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Sunday, August 28, 2016

Your Dying Spouse 200 - The Nose Knows

Wow...two hundred posts in this series. That's kind of a milestone.

Caregivers, this is going to be hard for you to hear...but what you smell like can really make a difference in the life of the person for whom you're caring. For good, of for bad.

I'm not going to address common, basic hygiene. I assume you're all there, and not washing once a month or so.

Nope. This is about what you eat. You aren't what you eat, but you do smell like it. And you likely don't know it.

The biggest culprits are garlic, onions, and alcohol. The body looks at these as being, at least in part, as toxins, and tries to flush them out as quickly as possible...and that means through the pores as well as the usual paths.

Not that these three 'foods' are bad for you...not even alcohol, which is quite beneficial in moderation. (During WW2, citizens were asked to donate blood every week, and to drink red wine between donations. And if you live in France and don't have wine with each meal, your neighbours will think you quite mad.)

Where was I?

Oh, right. The foods may be beneficial, the body may be over-reacting, and it may all be innocuous, except that you might smell pretty bad, at least to someone who's fighting nausea and loss of appetite anyway.

Aside from making your caregiving an uncomfortable experience, it can also build a kind of distance, if you're not careful. Physical revulsion (and that is not too strong a term, believe me) brought on by illness can lead to an emotional wariness. Part of it is a natural outgrowth and is subconscious, but part may be "he/she knows I'm sick and nauseated, and should know that I can't take this Mediterranean diet stuff!"

And the patient for whom you're caring may well be too polite, or too proud to tell you.

So...for what it's worth, here''s my advice - if you're caregiving for your spouse, ask: "Does what I eat make me smell...uncomfortable...to you?"

Believe me, this kind of gracious approach can do wonders for your relationship...and for the quality of time together you may yet have.

Marley update...he's received a lot of support, but STILL NEEDS HELP TO BE SAVED.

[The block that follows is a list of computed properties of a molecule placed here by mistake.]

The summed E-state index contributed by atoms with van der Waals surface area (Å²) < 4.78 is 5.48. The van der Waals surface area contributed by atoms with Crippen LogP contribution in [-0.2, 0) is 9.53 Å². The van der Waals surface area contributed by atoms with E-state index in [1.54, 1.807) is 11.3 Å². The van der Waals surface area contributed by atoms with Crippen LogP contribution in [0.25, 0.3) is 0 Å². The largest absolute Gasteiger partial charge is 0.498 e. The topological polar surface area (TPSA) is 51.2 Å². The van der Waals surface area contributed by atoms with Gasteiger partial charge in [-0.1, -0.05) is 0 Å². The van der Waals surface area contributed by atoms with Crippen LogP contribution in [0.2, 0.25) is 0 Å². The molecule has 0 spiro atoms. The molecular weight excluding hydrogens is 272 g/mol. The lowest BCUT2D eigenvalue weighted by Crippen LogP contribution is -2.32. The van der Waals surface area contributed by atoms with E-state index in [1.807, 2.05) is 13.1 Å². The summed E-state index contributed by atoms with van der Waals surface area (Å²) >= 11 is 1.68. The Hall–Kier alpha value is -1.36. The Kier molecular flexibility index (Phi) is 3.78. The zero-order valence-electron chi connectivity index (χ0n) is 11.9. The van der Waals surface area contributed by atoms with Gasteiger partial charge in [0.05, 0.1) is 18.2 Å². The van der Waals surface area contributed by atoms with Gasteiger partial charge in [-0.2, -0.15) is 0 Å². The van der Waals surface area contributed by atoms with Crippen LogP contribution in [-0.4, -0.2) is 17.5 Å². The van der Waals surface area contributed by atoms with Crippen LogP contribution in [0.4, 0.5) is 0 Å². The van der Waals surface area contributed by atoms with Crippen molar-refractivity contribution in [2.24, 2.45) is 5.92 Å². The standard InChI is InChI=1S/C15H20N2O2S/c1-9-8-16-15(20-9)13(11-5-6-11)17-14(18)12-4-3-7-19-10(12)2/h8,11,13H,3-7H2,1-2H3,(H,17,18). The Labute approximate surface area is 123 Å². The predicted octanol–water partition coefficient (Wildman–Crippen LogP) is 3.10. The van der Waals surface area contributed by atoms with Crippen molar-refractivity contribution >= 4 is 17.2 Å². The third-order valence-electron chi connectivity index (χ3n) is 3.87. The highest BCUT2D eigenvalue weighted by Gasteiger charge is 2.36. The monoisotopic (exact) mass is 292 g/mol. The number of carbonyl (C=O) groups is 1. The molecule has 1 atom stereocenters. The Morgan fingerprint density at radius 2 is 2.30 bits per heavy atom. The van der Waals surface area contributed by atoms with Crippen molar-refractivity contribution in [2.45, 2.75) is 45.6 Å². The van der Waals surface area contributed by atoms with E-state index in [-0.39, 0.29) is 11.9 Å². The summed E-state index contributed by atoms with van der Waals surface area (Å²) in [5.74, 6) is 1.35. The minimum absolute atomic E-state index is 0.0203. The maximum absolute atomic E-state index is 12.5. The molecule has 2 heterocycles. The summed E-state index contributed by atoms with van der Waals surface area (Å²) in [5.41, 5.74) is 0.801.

He's up to nearly 200,000 signatures, but the local authorities are dragging their feet. They think that we'll give up and go away. We won't.

If you have a mment, I'd like to ask you to visit Change.org to consider a petition to free a 'death row dog' who has been separated from his family for ten months over a misunderstanding. Marley was saved from Afghanistan by a US serviceman; please help make sure this story doesn't end in needless tragedy! Marley's gotten a lot of support...but he still needs our help.

If you can, please do leave a comment. I am trying to answer all, and I am failing, but please know this - I read and treasure each one.

Below are my recent releases on Kindle -please excuse their presence in the body of the blog. I haven't the energy to get them up as 'buttons' in the sidebar. You can click on the covers to go to the Amazon links.


  1. A fascinating post ... congrats on hitting the 200 milestone. Betcha never thought you'd make it there ... ah, but God ...

    1. Thanks so much, Linda! And no, I never thought I would still be here. God has His plans, and I can't say that I mind, in spite of some of the discomforts!

  2. Two Hundred posts is a huge milestone for any topic, but I especially applaud you for persevering in a theme that has to be very challenging!

    1. Michele, thank you...it is quite a milestone, when I think of it. And it has been a terribly hard series to write, because I have to face some things I would prefer not to see.

      But it has been worth it.

  3. WOW!! Number 200...I think that IS quite a milestone, Andrew...

    As for the smells?! I guess I never quite thought about it before...but perhaps I should...though I don't eat garlic, much onions or consume alcohol...so, maybe I'm OK afterall!!

    You did give me quite a chuckle with your post today, though; but I do understand about smells because some actually affect me as the caregiver!!

    Still here following your words! Prayers, as always!

    1. Thanks barbara! I'm just glad the Lord has seen fit to let me hang around.

      Smells do affect the caregiver as well; that'll actually be a topic for a future post to be called - tentatively - 'Patient Etiquette'.

      Thank you so much for the prayers!

  4. Oh goodness - how true! The same goes for pregnant women, btw. I don't mean to sound flippant, but it's so true that certain things heighten the smell! Congrats on 200 posts!

    1. Thanks, Carol! I had heard that it worked that way for pregnant women, but having spent little time with any pregnant lady I did not want to stick my neck out.

      And flippant is always good. I mean, if you can't laugh at life, why show up?

  5. 200! Congrats on that. You are making the most out of this experience, sharing it and inspiring people. Such an encouragement you are.

    1. Lux, thank you so much. It's a hard subject to write, but I would never consider quitting. And as things progress, it goes deeper, and more personal...but that's the breaks, and it's worth every word to me.

  6. TWO HUNDRED! No small feat. Congratulations! You have touched a lot of lives. Here's to another 200!

    1. Norma, thank you! I'm hoping for another two hundred as well.

  7. Congrats on the 200 Andrew! Wow! Oh yes, spot-on! At least my Mum was honest about this. She always had a very sensitive nose, but we soon discovered it was even more sensitive when she got sick. It's good you're warning others. I hope it helps someone who visits.